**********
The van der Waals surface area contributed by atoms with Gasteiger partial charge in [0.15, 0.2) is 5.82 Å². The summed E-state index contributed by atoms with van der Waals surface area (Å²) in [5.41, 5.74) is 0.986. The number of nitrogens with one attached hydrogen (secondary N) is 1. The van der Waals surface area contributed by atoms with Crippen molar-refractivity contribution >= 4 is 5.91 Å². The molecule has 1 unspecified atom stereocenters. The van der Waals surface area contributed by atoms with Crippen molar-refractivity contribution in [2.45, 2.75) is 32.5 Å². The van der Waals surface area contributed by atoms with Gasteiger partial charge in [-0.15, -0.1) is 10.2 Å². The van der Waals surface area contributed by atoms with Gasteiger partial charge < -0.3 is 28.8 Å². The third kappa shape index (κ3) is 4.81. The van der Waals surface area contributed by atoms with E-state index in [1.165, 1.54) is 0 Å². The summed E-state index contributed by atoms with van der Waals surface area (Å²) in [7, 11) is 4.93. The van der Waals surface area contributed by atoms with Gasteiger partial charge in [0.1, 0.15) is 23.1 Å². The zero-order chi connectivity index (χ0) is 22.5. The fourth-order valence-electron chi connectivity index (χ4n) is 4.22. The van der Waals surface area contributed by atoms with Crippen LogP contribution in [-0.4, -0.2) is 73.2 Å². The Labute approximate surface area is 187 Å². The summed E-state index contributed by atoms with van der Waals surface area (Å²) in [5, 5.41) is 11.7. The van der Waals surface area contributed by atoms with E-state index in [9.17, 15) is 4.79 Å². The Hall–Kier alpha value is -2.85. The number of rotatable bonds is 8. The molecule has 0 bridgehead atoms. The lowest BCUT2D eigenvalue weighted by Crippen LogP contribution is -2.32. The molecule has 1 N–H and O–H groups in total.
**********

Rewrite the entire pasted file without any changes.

The van der Waals surface area contributed by atoms with Gasteiger partial charge in [0.15, 0.2) is 5.82 Å². The summed E-state index contributed by atoms with van der Waals surface area (Å²) in [5.41, 5.74) is 0.986. The number of nitrogens with one attached hydrogen (secondary N) is 1. The van der Waals surface area contributed by atoms with Crippen molar-refractivity contribution >= 4 is 5.91 Å². The molecule has 1 unspecified atom stereocenters. The van der Waals surface area contributed by atoms with Crippen molar-refractivity contribution in [2.45, 2.75) is 32.5 Å². The van der Waals surface area contributed by atoms with Gasteiger partial charge in [-0.15, -0.1) is 10.2 Å². The van der Waals surface area contributed by atoms with Gasteiger partial charge < -0.3 is 28.8 Å². The third kappa shape index (κ3) is 4.81. The van der Waals surface area contributed by atoms with E-state index in [1.165, 1.54) is 0 Å². The summed E-state index contributed by atoms with van der Waals surface area (Å²) in [7, 11) is 4.93. The van der Waals surface area contributed by atoms with Gasteiger partial charge in [0.1, 0.15) is 23.1 Å². The zero-order chi connectivity index (χ0) is 22.5. The fourth-order valence-electron chi connectivity index (χ4n) is 4.22. The van der Waals surface area contributed by atoms with Crippen LogP contribution in [-0.4, -0.2) is 73.2 Å². The Labute approximate surface area is 187 Å². The summed E-state index contributed by atoms with van der Waals surface area (Å²) in [5, 5.41) is 11.7. The van der Waals surface area contributed by atoms with E-state index in [9.17, 15) is 4.79 Å². The Hall–Kier alpha value is -2.85. The number of rotatable bonds is 8. The molecule has 0 bridgehead atoms. The lowest BCUT2D eigenvalue weighted by Crippen LogP contribution is -2.32. The molecule has 1 N–H and O–H groups in total.